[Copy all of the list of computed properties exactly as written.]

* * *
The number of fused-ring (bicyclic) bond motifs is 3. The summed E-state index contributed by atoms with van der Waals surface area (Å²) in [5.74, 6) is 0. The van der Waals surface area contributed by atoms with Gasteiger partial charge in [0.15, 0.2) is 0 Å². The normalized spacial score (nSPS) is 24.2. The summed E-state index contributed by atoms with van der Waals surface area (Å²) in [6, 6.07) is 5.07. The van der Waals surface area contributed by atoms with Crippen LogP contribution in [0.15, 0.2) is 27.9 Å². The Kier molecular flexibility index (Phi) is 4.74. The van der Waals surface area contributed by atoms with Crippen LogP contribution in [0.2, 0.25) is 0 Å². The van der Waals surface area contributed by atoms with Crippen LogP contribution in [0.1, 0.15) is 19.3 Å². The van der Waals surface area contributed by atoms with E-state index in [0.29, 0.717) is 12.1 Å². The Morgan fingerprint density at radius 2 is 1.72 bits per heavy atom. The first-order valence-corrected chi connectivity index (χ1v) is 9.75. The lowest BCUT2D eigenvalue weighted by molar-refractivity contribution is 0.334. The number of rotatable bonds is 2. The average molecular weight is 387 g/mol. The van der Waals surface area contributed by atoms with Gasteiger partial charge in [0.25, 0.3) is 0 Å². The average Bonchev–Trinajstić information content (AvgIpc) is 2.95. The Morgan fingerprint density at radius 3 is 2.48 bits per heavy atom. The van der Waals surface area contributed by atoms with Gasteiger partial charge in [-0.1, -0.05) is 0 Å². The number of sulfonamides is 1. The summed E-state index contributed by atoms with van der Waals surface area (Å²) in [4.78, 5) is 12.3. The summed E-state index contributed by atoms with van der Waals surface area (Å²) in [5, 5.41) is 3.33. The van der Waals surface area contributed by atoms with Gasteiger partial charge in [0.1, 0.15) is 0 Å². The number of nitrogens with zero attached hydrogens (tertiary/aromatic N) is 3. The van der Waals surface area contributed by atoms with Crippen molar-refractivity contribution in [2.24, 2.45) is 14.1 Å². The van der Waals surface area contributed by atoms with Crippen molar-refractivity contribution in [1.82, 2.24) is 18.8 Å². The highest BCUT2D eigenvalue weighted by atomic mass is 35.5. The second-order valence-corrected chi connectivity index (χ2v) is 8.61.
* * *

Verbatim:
The number of fused-ring (bicyclic) bond motifs is 3. The summed E-state index contributed by atoms with van der Waals surface area (Å²) in [5.74, 6) is 0. The van der Waals surface area contributed by atoms with Gasteiger partial charge in [0.15, 0.2) is 0 Å². The normalized spacial score (nSPS) is 24.2. The summed E-state index contributed by atoms with van der Waals surface area (Å²) in [6, 6.07) is 5.07. The van der Waals surface area contributed by atoms with Crippen LogP contribution in [0.15, 0.2) is 27.9 Å². The Kier molecular flexibility index (Phi) is 4.74. The van der Waals surface area contributed by atoms with Crippen LogP contribution in [0.2, 0.25) is 0 Å². The van der Waals surface area contributed by atoms with Crippen LogP contribution in [0.1, 0.15) is 19.3 Å². The van der Waals surface area contributed by atoms with E-state index in [0.29, 0.717) is 12.1 Å². The Morgan fingerprint density at radius 2 is 1.72 bits per heavy atom. The first-order valence-corrected chi connectivity index (χ1v) is 9.75. The lowest BCUT2D eigenvalue weighted by molar-refractivity contribution is 0.334. The number of rotatable bonds is 2. The average molecular weight is 387 g/mol. The van der Waals surface area contributed by atoms with Gasteiger partial charge in [0.25, 0.3) is 0 Å². The average Bonchev–Trinajstić information content (AvgIpc) is 2.95. The Morgan fingerprint density at radius 3 is 2.48 bits per heavy atom. The van der Waals surface area contributed by atoms with Gasteiger partial charge in [-0.1, -0.05) is 0 Å². The number of sulfonamides is 1. The summed E-state index contributed by atoms with van der Waals surface area (Å²) in [4.78, 5) is 12.3. The summed E-state index contributed by atoms with van der Waals surface area (Å²) in [5, 5.41) is 3.33. The van der Waals surface area contributed by atoms with Gasteiger partial charge in [0.1, 0.15) is 0 Å². The number of nitrogens with zero attached hydrogens (tertiary/aromatic N) is 3. The van der Waals surface area contributed by atoms with Crippen molar-refractivity contribution in [2.24, 2.45) is 14.1 Å². The van der Waals surface area contributed by atoms with Crippen molar-refractivity contribution in [1.82, 2.24) is 18.8 Å². The highest BCUT2D eigenvalue weighted by atomic mass is 35.5. The second-order valence-corrected chi connectivity index (χ2v) is 8.61.